NEW YORK, Feb. 14 - Scientists from two prestigious AIDS research lab will work with Ciphergen Biosystems in a pair of collaborations designed to profile immunological proteins in long-term non-progressors, a class of patient who have had HIV for decades but who have not developed AIDS.
In the first arrangement, a Collaborative Research and Development Agreement, immunologists from the US National Institute of Allergy and Infectious Disease will use Ciphergen's protein chips to profile non-cytolytic antiviral factors recently discovered in some HIV-positive patients.
Under the agreement, Ciphergen retains some commercial rights to the technology.
In a separate but similar Research and License Agreement, Rockefeller University's Aaron Diamond AIDS Research Center will use Ciphergen's protein chip system to probe other soluble factors secreted by the cytotoxic T cells found in long-term nonprogressors.
These proteins might be used directly as antiviral agents, or point the way to future drug targets, ADARC CEO David Ho said in a statement.
Ciphergen will have therapeutic and diagnostic rights to discoveries made in the collaboration, and ADARC will receive royalties on any commercializable products.
AIDS researchers have long been puzzled by long-term non-progressors, who represent a tiny fraction of the HIV-positive population. Immunologists hope that studying these patients may point the way to better treatments or an anti-HIV vaccine.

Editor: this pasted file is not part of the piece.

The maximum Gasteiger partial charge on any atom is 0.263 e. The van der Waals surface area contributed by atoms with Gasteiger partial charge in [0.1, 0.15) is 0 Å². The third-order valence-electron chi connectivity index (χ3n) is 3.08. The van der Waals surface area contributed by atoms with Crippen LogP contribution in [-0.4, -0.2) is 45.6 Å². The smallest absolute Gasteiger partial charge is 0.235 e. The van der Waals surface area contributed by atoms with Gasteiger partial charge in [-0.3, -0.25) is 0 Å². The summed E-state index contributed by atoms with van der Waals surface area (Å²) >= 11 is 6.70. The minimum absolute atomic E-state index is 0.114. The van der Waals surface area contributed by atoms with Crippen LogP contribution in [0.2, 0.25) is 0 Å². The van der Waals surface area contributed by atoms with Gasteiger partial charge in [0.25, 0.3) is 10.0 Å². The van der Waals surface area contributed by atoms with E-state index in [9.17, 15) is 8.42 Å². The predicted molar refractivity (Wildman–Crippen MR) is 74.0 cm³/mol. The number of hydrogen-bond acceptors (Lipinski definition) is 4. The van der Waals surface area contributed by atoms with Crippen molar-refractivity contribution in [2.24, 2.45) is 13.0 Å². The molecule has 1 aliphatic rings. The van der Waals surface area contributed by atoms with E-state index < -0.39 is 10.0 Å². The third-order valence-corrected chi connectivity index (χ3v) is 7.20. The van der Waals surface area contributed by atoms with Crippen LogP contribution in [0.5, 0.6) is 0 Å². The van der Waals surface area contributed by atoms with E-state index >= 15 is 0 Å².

"Our technology is extremely good at differential protein analysis, where you might take a serum sample of an HIV-infected person, do a protein profile, and compare to a serum sample from someone with HIV who has not progressed," said Ciphergen Vice President and Chief Financial Officer Matthew Hogan. "Our platform can work extremely rapidly, and pick up different parts of the proteome than other techniques."
ADARC and Ciphergen researchers have already identified several candidate biomarkers with the Ciphergen ProteinChip system, and company researchers will continue to work the HIV scientists to fine-tune the expression profiling.
Ciphergen's ProteinChip systems is designed to allow researchers to identify protein biomarkers and biomarker patterns, making it useful in diagnostics and toxicology studies. The system is currently used by AstraZeneca, BASF, GlaxoSmithKline, Merck, Novartis, Pfizer, and Pharmacia, among others.